As promised, I am following up to the Golden Harissa Oil post last week with this soup recipe. But, I am guessing some of you may be turned off by it after seeing miso in the title. Maybe you enjoy miso soup out at Japanese restaurants but have not cooked with it at home because you don't know how to incorporate it into dishes or don't feel it is the most accessible for everyday cooking.
I only recently started using it myself, and I felt this same way beforehand. But guess what, it's not as mysterious and foreign as you might think. If you have a local store with a well-stocked Asian food section, then you have probably cleared the first hurdle of procurement. It wasn't until I kept seeing several good quality organic misos at my local natural food store that I decided to pick some up. And my first experience yielded amazing results, thanks to Heidi's walnut-miso noodles. Since then I've added it to various soups and tahini sauces.
Here's why I enjoy using it and think it is worth writing about.
- The paste form and flavor makes it easy to incorporate into a wide variety of dishes
- Its rich umami flavor is a quick way to add depth of flavor with little effort
- It is high in protein, vitamins and minerals (and probiotics - the good bacteria- if unpasteurized)
A thick paste made from fermented soy, rice, and/or barley or other grains, the flavor and color of miso varies depending on the ingredients used, length of fermentation time, etc. There are many varieties, the most common being white (light and sweet) and red (aged and richer) miso. I used a little of both in this soup because I had both on hand, and as I am still experimenting, I could not decide which was best. But either works well here, and I encourage you to experiment with the miso varieties you find in your store.
Notes About Miso
A few things to know about miso. It is quite salty, so go easy on it if you're watching your sodium levels. With that said however, additional salt is generally not needed where miso is added, so I feel the salt level is balanced out in the end. Additionally, do your best to source organic miso to avoid the inclusion of GMO soy and grain ingredients. And finally, only gently warm miso when necessary, as cooking it will destroy the nutrients and beneficial bacteria created through fermentation.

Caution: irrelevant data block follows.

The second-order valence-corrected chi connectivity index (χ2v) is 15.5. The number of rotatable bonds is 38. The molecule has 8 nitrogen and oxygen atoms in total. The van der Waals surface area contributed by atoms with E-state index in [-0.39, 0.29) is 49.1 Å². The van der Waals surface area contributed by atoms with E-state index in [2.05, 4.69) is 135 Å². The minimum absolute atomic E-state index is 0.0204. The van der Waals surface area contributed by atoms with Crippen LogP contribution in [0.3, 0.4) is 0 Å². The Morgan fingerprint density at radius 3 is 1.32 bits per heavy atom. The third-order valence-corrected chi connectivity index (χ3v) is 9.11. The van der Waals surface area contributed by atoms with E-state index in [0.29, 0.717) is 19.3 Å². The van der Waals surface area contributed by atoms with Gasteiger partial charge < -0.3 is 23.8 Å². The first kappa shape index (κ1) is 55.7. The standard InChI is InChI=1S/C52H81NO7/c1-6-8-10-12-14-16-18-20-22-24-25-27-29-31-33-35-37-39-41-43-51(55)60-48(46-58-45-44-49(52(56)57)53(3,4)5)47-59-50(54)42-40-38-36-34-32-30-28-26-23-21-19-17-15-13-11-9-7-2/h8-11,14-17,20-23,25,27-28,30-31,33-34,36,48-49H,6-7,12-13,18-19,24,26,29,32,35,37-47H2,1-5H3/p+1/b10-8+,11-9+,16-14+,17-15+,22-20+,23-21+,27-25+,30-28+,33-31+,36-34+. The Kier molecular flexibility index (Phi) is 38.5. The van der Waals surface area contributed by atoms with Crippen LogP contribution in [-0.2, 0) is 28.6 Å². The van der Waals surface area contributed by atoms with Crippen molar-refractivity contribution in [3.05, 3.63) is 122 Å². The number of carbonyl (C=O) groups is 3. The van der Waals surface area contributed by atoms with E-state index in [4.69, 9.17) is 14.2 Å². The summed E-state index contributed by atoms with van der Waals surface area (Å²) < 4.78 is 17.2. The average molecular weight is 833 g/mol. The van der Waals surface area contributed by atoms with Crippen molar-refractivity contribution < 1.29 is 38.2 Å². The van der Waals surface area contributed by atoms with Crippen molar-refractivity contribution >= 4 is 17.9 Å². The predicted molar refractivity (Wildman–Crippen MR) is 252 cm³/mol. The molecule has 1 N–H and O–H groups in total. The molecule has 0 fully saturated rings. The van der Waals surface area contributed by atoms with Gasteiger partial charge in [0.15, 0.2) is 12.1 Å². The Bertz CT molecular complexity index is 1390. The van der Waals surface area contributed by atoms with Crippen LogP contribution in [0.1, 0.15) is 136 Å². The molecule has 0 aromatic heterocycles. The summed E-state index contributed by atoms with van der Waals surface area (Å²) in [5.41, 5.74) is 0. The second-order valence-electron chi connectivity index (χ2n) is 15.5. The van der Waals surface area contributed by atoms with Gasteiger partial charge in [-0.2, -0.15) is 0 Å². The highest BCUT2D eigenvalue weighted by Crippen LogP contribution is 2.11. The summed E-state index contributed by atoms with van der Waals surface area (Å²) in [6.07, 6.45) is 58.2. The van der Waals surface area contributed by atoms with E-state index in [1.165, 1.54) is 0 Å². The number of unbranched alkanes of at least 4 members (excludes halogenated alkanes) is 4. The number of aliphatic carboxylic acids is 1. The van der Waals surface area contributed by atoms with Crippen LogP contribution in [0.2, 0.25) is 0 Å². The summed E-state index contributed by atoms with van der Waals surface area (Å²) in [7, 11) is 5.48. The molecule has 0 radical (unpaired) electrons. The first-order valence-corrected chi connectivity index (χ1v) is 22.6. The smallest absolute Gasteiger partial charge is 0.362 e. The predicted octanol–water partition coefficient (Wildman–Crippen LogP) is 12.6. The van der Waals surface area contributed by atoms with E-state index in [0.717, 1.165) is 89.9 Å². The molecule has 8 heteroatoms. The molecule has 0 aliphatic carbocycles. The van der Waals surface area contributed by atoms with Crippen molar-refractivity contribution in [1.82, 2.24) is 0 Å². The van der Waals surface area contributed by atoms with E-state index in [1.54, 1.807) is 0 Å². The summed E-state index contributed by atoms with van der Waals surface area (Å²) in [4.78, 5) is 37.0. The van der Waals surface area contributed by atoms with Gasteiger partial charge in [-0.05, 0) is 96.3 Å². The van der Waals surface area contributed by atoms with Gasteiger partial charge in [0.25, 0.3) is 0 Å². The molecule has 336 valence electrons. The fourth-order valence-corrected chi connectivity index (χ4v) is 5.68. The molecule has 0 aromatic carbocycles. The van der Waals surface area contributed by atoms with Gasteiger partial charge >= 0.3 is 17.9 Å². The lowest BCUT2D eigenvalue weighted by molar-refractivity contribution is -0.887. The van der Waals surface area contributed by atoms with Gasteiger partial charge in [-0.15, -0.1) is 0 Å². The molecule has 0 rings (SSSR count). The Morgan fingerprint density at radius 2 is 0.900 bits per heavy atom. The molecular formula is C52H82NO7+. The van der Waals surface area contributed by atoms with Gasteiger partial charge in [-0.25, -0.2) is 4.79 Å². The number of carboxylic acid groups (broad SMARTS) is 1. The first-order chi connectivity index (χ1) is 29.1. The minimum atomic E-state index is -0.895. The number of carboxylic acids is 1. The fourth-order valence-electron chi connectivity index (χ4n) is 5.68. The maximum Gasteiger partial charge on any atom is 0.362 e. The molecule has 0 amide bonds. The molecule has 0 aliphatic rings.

Miso Sweet Potato Soup
Inspired by Sweet Potato Vishyssoise
- 1 Tbsp. ghee (butter or coconut oil also work)
- 1 tsp. turmeric
- 1/2 tsp. paprika
- 1 onion, chopped
- 1 clove garlic, minced
- 3 medium sweet potatoes, peeled and chopped (little over 1 lb.)
- 6-7 cups water
- 1 15 oz. can cannellini beans, rinsed and drained
- 4-6 Tbsp. miso paste (white, red, or a mix)
- Chives, chopped
- Pumpkin seeds, toasted
- Golden harissa oil
- In a large soup pot or Dutch oven heat ghee over medium heat. Add spices, stir to coat in ghee, and toast for 30 seconds.
- Add onion and garlic and saute for a minute. Then add sweet potatoes and water. Raise the heat to high, cover, and bring water to a boil. Reduce heat to a simmer and cook for 15 minutes (or until the sweet potatoes are tender), adding the beans in the last 5 minutes.
- Turn heat off and blend with an immersion blender (or transfer to a blender) until completely smooth. Pour soup back into the pot.
- In a small glass mixing bowl, mix miso (starting with 4 Tbsp) with a ladle full of soup until miso has dissolved. Add this mixture back into the soup, and stir to incorporate. Taste and repeat the process, adding more miso until the soup is seasoned to your liking.
- Top individual soup bowls with chives, pumpkin seeds, and golden harissa oil.